BootcampC: Data ownership and timescales for IP protection

Data ownership and timescales for IP protection

Section 2 of 5

Signature image cropImage: Signature [cropped], edar, Public Domain

If you are considering commercially exploiting your research outputs, the first things you should consider are whether you own the outputs, and the timeframe in which you need to publish your findings.

Who owns it?

You cannot commercialise or publish a dataset that belongs to someone else without explicit permission. The University normally has ownership of primary data generated in the course of research undertaken by researchers in its employment, but grants, contracts or collaboration agreements may set out different terms for data ownership. Students typically own their own IP, but again this may vary between projects. If your dataset includes content generated by someone else, their content may have a licence governing the terms under which it can be re-used.

If the University owns the data, Research Commercialisation can help you apply for patents and decide on licences.

If you are at the beginning of a project, contact the RED Contracts Team to make sure you are using collaboration agreements that will permit you to exploit your research outputs. The Contracts Team can also help you to understand the implications of existing agreements for projects that are already underway.

How long do I have?

Applying for patents or deciding on an appropriate licence or other forms of IP protection takes time. Initial patent filing typically takes three months, and it can take up to eighteen months for the patent to be published and several years for it to be granted. If elements of your research are published before your patent is filed this may void your patent application. Once your patent has been filed, you can safely publish papers and data relating to your application, even before the patent has been formally granted.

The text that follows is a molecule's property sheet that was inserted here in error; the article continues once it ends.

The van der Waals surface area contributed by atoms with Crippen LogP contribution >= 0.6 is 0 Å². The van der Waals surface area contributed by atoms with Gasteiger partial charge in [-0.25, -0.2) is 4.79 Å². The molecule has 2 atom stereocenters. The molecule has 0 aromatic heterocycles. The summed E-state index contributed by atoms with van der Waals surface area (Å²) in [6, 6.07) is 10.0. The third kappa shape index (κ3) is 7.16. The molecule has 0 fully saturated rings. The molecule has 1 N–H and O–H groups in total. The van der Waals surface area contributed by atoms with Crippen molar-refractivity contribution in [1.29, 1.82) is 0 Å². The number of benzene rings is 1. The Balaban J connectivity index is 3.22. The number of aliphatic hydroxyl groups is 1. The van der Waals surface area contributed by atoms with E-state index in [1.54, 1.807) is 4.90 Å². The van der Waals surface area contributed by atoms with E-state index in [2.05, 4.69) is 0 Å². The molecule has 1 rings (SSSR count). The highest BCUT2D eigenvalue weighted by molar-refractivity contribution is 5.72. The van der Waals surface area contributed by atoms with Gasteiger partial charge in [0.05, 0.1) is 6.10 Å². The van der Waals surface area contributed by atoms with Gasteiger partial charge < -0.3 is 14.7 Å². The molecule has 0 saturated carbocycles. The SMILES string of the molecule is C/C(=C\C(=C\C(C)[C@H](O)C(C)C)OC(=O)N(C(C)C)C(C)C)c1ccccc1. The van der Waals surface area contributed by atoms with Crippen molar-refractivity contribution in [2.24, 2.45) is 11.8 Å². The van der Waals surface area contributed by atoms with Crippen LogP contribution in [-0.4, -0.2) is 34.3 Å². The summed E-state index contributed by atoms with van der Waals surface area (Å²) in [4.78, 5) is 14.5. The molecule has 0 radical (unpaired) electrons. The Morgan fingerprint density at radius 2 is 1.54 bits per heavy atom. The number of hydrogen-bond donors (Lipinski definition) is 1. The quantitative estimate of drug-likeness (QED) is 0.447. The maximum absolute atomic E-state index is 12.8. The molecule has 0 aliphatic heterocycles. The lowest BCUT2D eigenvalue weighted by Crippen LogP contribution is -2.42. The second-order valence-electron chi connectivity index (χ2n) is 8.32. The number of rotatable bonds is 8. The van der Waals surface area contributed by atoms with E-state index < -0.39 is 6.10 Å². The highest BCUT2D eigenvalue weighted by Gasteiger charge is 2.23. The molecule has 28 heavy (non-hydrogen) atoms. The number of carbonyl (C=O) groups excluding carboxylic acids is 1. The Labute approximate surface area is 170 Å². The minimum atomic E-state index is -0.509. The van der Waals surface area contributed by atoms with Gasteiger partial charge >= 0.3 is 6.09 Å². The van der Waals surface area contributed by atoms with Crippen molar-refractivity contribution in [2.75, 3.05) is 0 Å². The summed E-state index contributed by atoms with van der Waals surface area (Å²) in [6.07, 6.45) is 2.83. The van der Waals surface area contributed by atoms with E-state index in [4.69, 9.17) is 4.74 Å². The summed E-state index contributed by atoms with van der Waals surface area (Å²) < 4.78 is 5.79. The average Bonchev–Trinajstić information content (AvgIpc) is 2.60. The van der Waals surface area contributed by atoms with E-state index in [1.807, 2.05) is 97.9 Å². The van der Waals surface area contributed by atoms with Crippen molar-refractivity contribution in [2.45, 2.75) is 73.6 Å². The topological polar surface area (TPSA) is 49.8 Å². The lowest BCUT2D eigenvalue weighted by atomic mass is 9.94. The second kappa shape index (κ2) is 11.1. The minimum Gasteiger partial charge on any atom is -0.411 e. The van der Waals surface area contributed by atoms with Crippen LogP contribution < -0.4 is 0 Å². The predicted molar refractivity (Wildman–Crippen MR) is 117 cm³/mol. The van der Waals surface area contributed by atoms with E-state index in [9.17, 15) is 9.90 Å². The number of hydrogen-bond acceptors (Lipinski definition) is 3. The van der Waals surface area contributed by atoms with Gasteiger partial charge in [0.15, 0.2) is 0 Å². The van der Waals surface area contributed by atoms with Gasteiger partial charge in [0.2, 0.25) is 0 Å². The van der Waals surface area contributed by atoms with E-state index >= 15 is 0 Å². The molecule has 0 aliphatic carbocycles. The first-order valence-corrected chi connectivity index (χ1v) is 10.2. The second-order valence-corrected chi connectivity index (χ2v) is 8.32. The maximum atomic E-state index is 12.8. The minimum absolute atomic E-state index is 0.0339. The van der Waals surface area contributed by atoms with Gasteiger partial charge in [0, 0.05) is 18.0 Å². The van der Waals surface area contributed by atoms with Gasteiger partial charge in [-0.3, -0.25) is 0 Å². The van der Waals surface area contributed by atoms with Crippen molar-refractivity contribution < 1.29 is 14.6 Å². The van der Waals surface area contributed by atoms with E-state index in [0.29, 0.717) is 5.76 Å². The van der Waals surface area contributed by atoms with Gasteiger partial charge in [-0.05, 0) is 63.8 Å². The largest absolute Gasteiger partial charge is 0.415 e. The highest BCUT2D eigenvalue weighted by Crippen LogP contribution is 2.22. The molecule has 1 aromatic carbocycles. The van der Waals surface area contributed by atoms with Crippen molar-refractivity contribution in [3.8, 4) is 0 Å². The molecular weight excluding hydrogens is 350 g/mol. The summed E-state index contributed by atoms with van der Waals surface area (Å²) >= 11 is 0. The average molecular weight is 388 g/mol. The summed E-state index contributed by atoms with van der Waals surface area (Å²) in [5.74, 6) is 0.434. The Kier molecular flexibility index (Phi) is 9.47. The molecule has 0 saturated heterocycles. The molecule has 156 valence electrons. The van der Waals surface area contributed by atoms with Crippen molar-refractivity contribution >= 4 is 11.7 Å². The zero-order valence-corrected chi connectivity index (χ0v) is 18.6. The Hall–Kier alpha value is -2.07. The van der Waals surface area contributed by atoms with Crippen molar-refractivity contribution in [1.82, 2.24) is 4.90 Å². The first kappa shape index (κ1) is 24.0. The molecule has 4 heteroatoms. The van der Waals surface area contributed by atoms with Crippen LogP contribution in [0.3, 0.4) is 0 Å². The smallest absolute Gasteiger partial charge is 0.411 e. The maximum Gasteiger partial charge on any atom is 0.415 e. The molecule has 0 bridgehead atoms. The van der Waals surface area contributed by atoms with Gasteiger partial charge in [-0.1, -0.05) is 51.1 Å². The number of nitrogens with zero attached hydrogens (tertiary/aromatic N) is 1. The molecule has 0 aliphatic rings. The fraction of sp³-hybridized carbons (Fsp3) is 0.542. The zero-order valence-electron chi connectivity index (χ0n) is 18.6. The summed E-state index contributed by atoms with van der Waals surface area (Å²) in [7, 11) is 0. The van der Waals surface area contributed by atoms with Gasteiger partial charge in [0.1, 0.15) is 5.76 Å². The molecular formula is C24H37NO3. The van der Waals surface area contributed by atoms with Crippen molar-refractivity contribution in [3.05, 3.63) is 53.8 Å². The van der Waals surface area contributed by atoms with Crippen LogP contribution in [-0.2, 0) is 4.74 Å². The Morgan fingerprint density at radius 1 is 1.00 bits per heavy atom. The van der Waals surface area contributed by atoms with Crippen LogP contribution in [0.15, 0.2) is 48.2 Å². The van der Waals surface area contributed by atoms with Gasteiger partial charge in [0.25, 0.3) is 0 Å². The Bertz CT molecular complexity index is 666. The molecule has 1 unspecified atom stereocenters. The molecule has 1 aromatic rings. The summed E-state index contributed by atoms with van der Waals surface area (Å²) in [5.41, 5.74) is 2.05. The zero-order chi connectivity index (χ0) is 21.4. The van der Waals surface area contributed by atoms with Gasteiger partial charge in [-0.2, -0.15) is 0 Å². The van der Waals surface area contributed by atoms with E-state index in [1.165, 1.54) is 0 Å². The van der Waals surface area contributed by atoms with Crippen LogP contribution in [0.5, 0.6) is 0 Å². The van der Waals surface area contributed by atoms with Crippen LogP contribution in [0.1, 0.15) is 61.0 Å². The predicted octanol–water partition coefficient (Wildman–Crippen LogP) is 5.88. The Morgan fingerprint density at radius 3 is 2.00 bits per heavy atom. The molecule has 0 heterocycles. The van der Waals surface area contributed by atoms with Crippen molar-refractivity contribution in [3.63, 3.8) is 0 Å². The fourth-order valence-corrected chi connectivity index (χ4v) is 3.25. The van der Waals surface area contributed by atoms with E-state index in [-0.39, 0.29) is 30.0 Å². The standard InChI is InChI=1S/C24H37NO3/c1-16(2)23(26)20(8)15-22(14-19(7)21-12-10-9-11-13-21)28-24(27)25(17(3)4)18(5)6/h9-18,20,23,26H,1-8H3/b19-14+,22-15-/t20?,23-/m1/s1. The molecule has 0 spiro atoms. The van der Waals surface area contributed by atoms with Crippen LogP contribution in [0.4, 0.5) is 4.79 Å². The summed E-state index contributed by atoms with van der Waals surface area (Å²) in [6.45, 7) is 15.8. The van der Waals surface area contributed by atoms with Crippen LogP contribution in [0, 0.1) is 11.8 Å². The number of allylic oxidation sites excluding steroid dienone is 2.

However, this does not have to prevent you from making your data available to others. For example, you can publish your data under an embargo, so it will only become available once your patent filing or licensing arrangements are complete. You may also be able to publish your data with usage restrictions such as a non-disclosure agreement.

Contact Research Commercialisation to find out whether you need to delay publication or to apply an embargo or access restrictions. This should be done as early as possible, and ideally well before you start submitting papers for publication. The Research Data Service or your chosen data repository can then help you to set up embargoes or access restrictions if these are required.

 

1. Anna has written a piece of software depending on third-party code published under the GNU General Public Licence (GPL). Can she commercially exploit this software?
2. Bai is considering filing a patent. He has written a paper related to the patent, and the journal he has selected wants him to make his data available as soon as the paper is published. What should he do?